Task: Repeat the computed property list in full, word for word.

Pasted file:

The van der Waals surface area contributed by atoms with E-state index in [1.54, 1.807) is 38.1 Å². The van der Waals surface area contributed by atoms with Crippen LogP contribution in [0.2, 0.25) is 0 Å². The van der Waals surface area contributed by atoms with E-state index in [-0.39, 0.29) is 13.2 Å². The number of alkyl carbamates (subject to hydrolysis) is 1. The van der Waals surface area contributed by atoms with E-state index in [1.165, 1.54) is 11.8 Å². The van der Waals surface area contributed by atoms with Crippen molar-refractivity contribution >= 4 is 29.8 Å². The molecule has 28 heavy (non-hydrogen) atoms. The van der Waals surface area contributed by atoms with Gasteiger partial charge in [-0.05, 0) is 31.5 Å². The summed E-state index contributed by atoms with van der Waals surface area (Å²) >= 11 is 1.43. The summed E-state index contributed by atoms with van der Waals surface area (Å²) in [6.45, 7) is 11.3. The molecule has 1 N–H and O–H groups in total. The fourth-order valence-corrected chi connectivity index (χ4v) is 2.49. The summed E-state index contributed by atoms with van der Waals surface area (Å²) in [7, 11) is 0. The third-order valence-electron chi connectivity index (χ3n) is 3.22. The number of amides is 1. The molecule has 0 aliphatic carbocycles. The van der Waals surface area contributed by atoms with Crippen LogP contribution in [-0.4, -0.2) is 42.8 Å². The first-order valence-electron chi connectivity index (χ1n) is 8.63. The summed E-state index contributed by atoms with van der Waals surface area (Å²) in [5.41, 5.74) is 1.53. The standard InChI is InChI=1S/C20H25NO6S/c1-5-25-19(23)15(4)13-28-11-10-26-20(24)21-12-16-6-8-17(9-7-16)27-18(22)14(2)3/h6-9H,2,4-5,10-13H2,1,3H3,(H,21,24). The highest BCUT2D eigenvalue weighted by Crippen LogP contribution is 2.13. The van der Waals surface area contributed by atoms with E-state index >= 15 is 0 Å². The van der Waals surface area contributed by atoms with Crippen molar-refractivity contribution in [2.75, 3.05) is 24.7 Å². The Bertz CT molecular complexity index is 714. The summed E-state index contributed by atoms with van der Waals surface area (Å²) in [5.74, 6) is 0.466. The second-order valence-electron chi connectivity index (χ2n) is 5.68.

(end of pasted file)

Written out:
The van der Waals surface area contributed by atoms with E-state index in [1.54, 1.807) is 38.1 Å². The van der Waals surface area contributed by atoms with Crippen LogP contribution in [0.2, 0.25) is 0 Å². The van der Waals surface area contributed by atoms with E-state index in [-0.39, 0.29) is 13.2 Å². The number of alkyl carbamates (subject to hydrolysis) is 1. The van der Waals surface area contributed by atoms with E-state index in [1.165, 1.54) is 11.8 Å². The van der Waals surface area contributed by atoms with Crippen molar-refractivity contribution >= 4 is 29.8 Å². The molecule has 28 heavy (non-hydrogen) atoms. The van der Waals surface area contributed by atoms with Gasteiger partial charge in [-0.05, 0) is 31.5 Å². The summed E-state index contributed by atoms with van der Waals surface area (Å²) >= 11 is 1.43. The summed E-state index contributed by atoms with van der Waals surface area (Å²) in [6.45, 7) is 11.3. The molecule has 1 N–H and O–H groups in total. The fourth-order valence-corrected chi connectivity index (χ4v) is 2.49. The summed E-state index contributed by atoms with van der Waals surface area (Å²) in [7, 11) is 0. The third-order valence-electron chi connectivity index (χ3n) is 3.22. The number of amides is 1. The molecule has 0 aliphatic carbocycles. The van der Waals surface area contributed by atoms with Crippen LogP contribution in [-0.4, -0.2) is 42.8 Å². The first-order valence-electron chi connectivity index (χ1n) is 8.63. The summed E-state index contributed by atoms with van der Waals surface area (Å²) in [5.41, 5.74) is 1.53. The standard InChI is InChI=1S/C20H25NO6S/c1-5-25-19(23)15(4)13-28-11-10-26-20(24)21-12-16-6-8-17(9-7-16)27-18(22)14(2)3/h6-9H,2,4-5,10-13H2,1,3H3,(H,21,24). The highest BCUT2D eigenvalue weighted by Crippen LogP contribution is 2.13. The van der Waals surface area contributed by atoms with E-state index >= 15 is 0 Å². The van der Waals surface area contributed by atoms with Crippen molar-refractivity contribution in [2.75, 3.05) is 24.7 Å². The Bertz CT molecular complexity index is 714. The summed E-state index contributed by atoms with van der Waals surface area (Å²) in [5.74, 6) is 0.466. The second-order valence-electron chi connectivity index (χ2n) is 5.68.